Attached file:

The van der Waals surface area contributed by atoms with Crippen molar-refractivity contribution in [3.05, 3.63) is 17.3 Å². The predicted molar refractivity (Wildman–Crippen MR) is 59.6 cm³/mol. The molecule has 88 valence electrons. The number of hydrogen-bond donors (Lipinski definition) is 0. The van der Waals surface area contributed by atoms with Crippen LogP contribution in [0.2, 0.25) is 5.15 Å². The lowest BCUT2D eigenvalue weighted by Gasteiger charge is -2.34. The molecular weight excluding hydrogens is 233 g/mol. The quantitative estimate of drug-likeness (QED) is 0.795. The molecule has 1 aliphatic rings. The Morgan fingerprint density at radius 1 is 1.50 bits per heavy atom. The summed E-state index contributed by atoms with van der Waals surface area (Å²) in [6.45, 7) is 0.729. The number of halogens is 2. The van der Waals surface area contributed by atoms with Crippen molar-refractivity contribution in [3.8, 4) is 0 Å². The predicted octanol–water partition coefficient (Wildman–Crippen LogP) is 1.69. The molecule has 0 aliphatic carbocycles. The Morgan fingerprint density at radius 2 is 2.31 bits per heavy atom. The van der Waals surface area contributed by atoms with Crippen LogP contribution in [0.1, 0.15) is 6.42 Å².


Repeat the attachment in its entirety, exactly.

The van der Waals surface area contributed by atoms with Crippen molar-refractivity contribution in [3.05, 3.63) is 17.3 Å². The predicted molar refractivity (Wildman–Crippen MR) is 59.6 cm³/mol. The molecule has 88 valence electrons. The number of hydrogen-bond donors (Lipinski definition) is 0. The van der Waals surface area contributed by atoms with Crippen LogP contribution in [0.2, 0.25) is 5.15 Å². The lowest BCUT2D eigenvalue weighted by Gasteiger charge is -2.34. The molecular weight excluding hydrogens is 233 g/mol. The quantitative estimate of drug-likeness (QED) is 0.795. The molecule has 1 aliphatic rings. The Morgan fingerprint density at radius 1 is 1.50 bits per heavy atom. The summed E-state index contributed by atoms with van der Waals surface area (Å²) in [6.45, 7) is 0.729. The number of halogens is 2. The van der Waals surface area contributed by atoms with Crippen molar-refractivity contribution in [3.8, 4) is 0 Å². The predicted octanol–water partition coefficient (Wildman–Crippen LogP) is 1.69. The molecule has 0 aliphatic carbocycles. The Morgan fingerprint density at radius 2 is 2.31 bits per heavy atom. The van der Waals surface area contributed by atoms with Crippen LogP contribution in [0.1, 0.15) is 6.42 Å².